Bubble sort is one of the first sorting algorithms presented in Computer Science. It's not a very practical sorting algorithm, but it is useful for presenting the concepts of sorting and teaching computer science students to think algorithmically.

If you investigate bubble sort further, you will learn that there have been attempts to improve upon the efficiency of bubble sort. One such algorithm is comb sort. Comb sort attempts to improve bubble sort by eliminating turtles, which are small numbers at the end of the list you're sorting. Turtles cause bubble sort to run slowly, because they require many swaps as they slowly move 1 position at a time with each and every pass of bubble sort.

Comb Sort Gaps and Shrink Factor

Bubble sort always compares adjacent values while sorting, which causes turtles to only move 1 position at a time to the front. Comb sort attempts to improve the efficiency of bubble sort by comparing values farther apart. This allows smaller numbers at the end of the list to move several positions forward in a single pass, greatly reducing the overall number of swaps. Comb sort refers to these larger distances as gaps, and uses a shrink factor, typically 1.3, to calculate the optimum values for these gaps. As comb sort continues to sort the list, the gaps get smaller and smaller until the gap is 1. With a gap of 1, comb sort is essentially doing a bubble sort.

For example, if you have a list of 10 integers to sort using comb sort, the initial gap is the length of the list divided by the shrink factor.

gap = 10 / 1.3 = 7

Therefore for the first set of exchanges you will be comparing values 7 positions away from each other.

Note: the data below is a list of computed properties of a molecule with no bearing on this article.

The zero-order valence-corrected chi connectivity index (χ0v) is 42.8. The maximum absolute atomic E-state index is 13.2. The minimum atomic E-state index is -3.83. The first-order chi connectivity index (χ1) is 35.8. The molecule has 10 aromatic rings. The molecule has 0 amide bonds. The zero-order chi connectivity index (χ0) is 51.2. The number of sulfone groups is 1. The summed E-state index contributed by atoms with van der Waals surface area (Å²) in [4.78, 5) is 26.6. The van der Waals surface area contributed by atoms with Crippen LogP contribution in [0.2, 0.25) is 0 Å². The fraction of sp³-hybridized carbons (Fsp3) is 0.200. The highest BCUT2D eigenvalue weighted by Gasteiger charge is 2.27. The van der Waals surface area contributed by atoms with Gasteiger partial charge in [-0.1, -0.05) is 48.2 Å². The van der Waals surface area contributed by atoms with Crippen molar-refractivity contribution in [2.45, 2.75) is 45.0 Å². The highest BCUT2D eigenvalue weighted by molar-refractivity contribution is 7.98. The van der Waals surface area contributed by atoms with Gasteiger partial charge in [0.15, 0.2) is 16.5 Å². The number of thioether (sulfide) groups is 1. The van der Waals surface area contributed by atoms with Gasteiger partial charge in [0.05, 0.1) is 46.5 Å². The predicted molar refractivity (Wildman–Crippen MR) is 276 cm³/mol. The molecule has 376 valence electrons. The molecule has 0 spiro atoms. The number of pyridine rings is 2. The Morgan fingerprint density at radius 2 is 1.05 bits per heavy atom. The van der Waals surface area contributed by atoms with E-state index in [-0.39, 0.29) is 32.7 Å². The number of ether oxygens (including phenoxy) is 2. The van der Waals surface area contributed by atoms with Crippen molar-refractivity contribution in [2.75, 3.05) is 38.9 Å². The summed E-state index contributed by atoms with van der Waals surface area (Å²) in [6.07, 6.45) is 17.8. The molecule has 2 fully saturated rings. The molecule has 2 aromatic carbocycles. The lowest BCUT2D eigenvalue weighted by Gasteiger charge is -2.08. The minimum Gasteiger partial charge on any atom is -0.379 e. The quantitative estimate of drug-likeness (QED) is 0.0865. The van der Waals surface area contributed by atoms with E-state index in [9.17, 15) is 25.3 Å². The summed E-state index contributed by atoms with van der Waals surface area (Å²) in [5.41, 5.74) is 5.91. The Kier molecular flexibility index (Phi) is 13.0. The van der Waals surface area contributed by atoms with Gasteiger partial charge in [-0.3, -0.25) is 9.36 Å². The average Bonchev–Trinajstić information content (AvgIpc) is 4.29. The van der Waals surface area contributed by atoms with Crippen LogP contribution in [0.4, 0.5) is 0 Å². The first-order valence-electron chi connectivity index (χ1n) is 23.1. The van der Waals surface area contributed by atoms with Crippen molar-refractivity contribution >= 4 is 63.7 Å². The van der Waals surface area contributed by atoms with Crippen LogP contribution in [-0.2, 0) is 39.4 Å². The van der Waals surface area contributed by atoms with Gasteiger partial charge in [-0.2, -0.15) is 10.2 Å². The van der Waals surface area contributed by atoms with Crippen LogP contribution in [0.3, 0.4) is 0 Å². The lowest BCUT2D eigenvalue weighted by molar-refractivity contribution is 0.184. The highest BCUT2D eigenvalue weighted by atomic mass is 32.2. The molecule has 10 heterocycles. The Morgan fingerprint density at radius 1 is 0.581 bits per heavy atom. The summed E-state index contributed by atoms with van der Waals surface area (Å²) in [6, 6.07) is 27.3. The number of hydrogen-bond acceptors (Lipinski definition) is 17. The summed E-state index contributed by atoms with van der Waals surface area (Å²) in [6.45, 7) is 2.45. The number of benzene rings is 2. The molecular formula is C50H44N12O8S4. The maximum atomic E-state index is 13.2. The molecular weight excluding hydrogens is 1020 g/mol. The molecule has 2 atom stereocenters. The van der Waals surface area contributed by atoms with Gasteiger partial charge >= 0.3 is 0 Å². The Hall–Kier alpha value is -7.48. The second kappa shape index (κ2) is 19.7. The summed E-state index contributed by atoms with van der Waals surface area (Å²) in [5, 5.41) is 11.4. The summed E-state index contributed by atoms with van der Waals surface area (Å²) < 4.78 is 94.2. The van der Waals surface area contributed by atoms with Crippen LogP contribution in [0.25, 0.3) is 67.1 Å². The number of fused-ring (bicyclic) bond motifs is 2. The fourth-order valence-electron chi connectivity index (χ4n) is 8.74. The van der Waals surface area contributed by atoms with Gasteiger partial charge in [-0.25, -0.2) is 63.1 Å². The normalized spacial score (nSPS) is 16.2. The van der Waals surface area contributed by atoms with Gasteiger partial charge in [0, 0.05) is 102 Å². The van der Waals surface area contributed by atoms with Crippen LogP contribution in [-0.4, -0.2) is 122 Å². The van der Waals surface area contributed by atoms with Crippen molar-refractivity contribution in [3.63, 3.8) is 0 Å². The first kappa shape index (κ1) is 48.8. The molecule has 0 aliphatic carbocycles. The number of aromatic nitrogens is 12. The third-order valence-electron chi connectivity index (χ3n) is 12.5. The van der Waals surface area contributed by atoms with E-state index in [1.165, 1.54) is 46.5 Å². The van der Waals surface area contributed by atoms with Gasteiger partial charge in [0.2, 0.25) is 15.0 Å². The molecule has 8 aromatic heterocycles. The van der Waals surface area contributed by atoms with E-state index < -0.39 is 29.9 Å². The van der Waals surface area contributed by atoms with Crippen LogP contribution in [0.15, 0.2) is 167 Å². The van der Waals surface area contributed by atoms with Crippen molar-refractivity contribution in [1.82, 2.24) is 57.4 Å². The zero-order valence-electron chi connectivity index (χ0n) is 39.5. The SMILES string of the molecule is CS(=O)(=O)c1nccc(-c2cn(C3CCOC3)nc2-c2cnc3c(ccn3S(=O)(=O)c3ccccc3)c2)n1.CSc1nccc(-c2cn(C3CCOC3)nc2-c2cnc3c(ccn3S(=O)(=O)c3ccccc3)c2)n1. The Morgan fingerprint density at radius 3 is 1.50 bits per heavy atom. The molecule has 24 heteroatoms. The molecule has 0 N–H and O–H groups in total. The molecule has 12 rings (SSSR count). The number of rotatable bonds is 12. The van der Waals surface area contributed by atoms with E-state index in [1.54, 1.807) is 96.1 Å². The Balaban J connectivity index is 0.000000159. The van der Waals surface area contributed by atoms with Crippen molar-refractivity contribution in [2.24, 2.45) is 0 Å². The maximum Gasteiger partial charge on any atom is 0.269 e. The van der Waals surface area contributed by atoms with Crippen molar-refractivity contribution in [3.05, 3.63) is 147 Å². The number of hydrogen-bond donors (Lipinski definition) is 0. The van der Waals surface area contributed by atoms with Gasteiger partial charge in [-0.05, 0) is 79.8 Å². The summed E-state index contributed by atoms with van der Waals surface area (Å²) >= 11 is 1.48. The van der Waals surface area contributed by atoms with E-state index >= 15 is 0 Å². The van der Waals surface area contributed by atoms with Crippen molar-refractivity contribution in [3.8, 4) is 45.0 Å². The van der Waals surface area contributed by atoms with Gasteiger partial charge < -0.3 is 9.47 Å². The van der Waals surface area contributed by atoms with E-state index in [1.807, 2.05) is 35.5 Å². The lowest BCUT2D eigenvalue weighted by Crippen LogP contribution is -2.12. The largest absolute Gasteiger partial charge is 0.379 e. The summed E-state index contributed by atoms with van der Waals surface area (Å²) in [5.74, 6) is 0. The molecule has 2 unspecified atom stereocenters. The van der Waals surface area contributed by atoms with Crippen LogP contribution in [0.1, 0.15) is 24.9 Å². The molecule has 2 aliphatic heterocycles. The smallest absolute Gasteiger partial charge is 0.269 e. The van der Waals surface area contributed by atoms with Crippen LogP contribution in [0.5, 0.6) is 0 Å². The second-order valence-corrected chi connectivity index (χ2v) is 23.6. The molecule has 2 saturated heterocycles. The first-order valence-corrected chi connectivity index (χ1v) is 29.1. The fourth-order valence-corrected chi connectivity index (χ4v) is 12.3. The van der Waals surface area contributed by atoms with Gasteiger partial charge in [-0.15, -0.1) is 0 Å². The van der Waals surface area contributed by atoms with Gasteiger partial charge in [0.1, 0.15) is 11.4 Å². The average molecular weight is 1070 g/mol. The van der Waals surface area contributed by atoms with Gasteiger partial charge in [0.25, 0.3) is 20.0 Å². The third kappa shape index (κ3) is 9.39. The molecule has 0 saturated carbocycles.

6 0 9 3 7 5 4 1 8 2

In the list above, you will first compare 6 with 1. Because 1 is less than 6, an exchange will happen and the number 1 ( a turtle ) will quickly move to the front of the list, eliminating many swaps that would have occurred with bubble sort.

1 0 9 3 7 5 4 6 8 2

You will continue to compare 0 with 8 and 9 with 2 in the list above. Since the number 2 is less than 9, it will quickly jump to the front of the list as well.

Once you complete all comparisons using a gap of 7, you make the comparisons again using new gaps calculated in a similar manner.

gap = 7 / 1.3 = 5

gap = 5 / 1.3 = 3

gap = 3 / 1.3 = 2

gap = 2 / 1.3 = 1 <- bubble sort

Eventually comb sort uses a gap of 1, which is bubble sort.

Comb Sort in Python

Here is an implementation of comb sort in Python using a shrink factor of 1.3.

def comb_sort(lst):
    """
    Performs in-place sort using Comb Sort.
    
    :param lst: list of integers
    :return: None
    
    >>> lst = [6, 0, 9, 3, 7, 5, 4, 1, 8, 2]
    >>> comb_sort(lst)
    >>> assert(lst == [0, 1, 2, 3, 4, 5, 6, 7, 8, 9])
    """
    if lst is None or len(lst) < 2:
        return

    gap = len(lst)
    swap_occurred = True

    while gap > 1 or swap_occurred:
        gap = int(gap / 1.3)
        if gap < 1:
            gap = 1

        i = 0
        swap_occurred = False
        while i + gap < len(lst):
            if lst[i] > lst[i + gap]:
                lst[i], lst[i+gap] = lst[i+gap], lst[i]
                swap_occurred = True
            i += 1

As you can see, comb sort is very easy to implement in Python. Using a list of 10 unsorted integers as shown in the doctest, comb sort will perform comparisons using gaps of 7, 5, 3, 2, and 1. When the gap is 1, comb sort is performing a bubble sort. As with bubble sort, comb sort will continue to compare adjacent values until a pass has successfully completed with no swaps, which means the list is sorted.

Conclusion

Hopefully you appreciate bubble sort more than before as well as understand that turtles, small values at the end of the unsorted list, make it slow. Comb sort improves upon bubble sort by comparing values at farther distances to eliminate turtles.

Comb sort isn't the only sorting algorithm that attempts to improve bubble sort by eliminating turtles. I presented another algorithm, called cocktail sort, that also tries to eliminate turtles to improve bubble sort.

Posted by David Hayden

David Hayden is a Microsoft .NET C# MVC Developer learning Python, Computer Science, and Data Science starting the summer of 2016. David is fascinated with algorithms and data structures in C#, Python, Java, and JavaScript, and writes new articles about algorithms and data structures on a regular basis. In addition to computer science courses, David is taking courses on statistics and data science using Python and R.

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